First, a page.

Step 1: Pattern, Supplies and Casting On
If you just want to look at a knitting pattern, just head on over to that link and have at it! In this guide, I'm going to go over some tips and tricks to make this pattern easier.
I would recommend using worsted weight yarn or thicker, with the appropriately sized needle. Mainly, you want your knitting to really show off the swirly pattern created by the yarn-overs so you don't want your stitches too loose. You also probably don't want to use anything smaller than worsted weight, or you will be knitting this blanket forever.
The blanket I will show you how to start in this tutorial is worsted weight yarn with size 8 needles.
You will need:
at least 1 stitch marker
size 8 (or the appropriately sized needle) dpns (double pointed needles)
size 8 (or the appropriately sized needle) 12 or 16 inch circular needles
size 8 (or the appropriately sized needle) circular needles in increasing lengths. I love needles that have interchangeable cables for projects like this.
Lots of yarn. The blanket I start in this tutorial is kind of going to be a random mishmash of different yarns, but they are all approximately worsted weight.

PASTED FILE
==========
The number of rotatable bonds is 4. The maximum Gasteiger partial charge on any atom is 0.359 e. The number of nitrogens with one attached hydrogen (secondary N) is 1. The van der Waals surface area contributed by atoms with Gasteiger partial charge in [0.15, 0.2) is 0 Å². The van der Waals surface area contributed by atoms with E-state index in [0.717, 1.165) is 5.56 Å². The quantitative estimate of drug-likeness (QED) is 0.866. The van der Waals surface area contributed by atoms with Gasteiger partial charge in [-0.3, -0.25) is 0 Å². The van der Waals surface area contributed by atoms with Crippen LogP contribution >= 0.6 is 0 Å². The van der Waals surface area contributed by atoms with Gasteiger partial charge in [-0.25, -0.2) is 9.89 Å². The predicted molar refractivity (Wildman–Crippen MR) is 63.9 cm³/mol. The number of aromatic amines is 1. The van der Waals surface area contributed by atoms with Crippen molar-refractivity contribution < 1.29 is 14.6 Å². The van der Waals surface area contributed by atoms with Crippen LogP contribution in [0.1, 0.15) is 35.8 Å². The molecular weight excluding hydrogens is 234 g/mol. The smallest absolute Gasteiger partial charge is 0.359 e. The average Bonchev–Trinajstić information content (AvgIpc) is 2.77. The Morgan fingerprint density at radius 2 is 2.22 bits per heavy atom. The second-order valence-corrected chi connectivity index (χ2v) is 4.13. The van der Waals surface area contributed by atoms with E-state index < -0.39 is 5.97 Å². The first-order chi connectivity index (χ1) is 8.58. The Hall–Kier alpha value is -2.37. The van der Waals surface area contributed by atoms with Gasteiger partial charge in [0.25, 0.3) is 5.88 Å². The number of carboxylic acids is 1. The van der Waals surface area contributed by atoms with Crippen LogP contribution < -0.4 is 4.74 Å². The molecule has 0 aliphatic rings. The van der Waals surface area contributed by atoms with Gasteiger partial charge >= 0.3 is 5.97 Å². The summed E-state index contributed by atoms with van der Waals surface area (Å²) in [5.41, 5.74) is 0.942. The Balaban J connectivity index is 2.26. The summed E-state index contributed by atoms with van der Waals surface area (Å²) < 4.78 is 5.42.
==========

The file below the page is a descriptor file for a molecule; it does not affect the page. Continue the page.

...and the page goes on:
Skills you will need:
knitting in the round
Begin the pattern by casting on 5 stitches. I like to cast on to one dpn, knit the first row, then distribute the stitches between the other dpns and connect the round. You should place a stitch marker here. I like to position this so it is in the middle of one of my dpns so it doesn't slide off while you're knitting on the other needles.
Step 2: Counting a Lot and Adding a Double Pointed Needle
Another tip for making this blanket easier is to put a stitch marker on your needles right after every yarn over, so you have 10 stitch markers around your needles. Make sure the marker for the end of your round is a different color or somehow distinguishable from the others so you know where your rounds start and end. It can be annoying to slide the markers over, but if it's your first time making this pattern and you are somewhat of a beginner it will make your experience much easier. (I didn't use these since I have made this blanket several times before and I am very comfortable with it.)
As you get the hang of it you will probably be able to take the markers out (except for the one that marks the end of a round), but have 10 markers can significantly cut down on the time you spend counting your stitches and makes it easier to tell when to do a yarn-over if you don't know how to recognize the stitch. Don't worry, you will be able to spot on coming a mile away by the end of this blanket!
Step 3: Switching to Circular Needles
Step 4: Switching to Longer Circular Needles
Step 5: Bind Off and Finish!
And there you have it! A fun and unique circular blanket!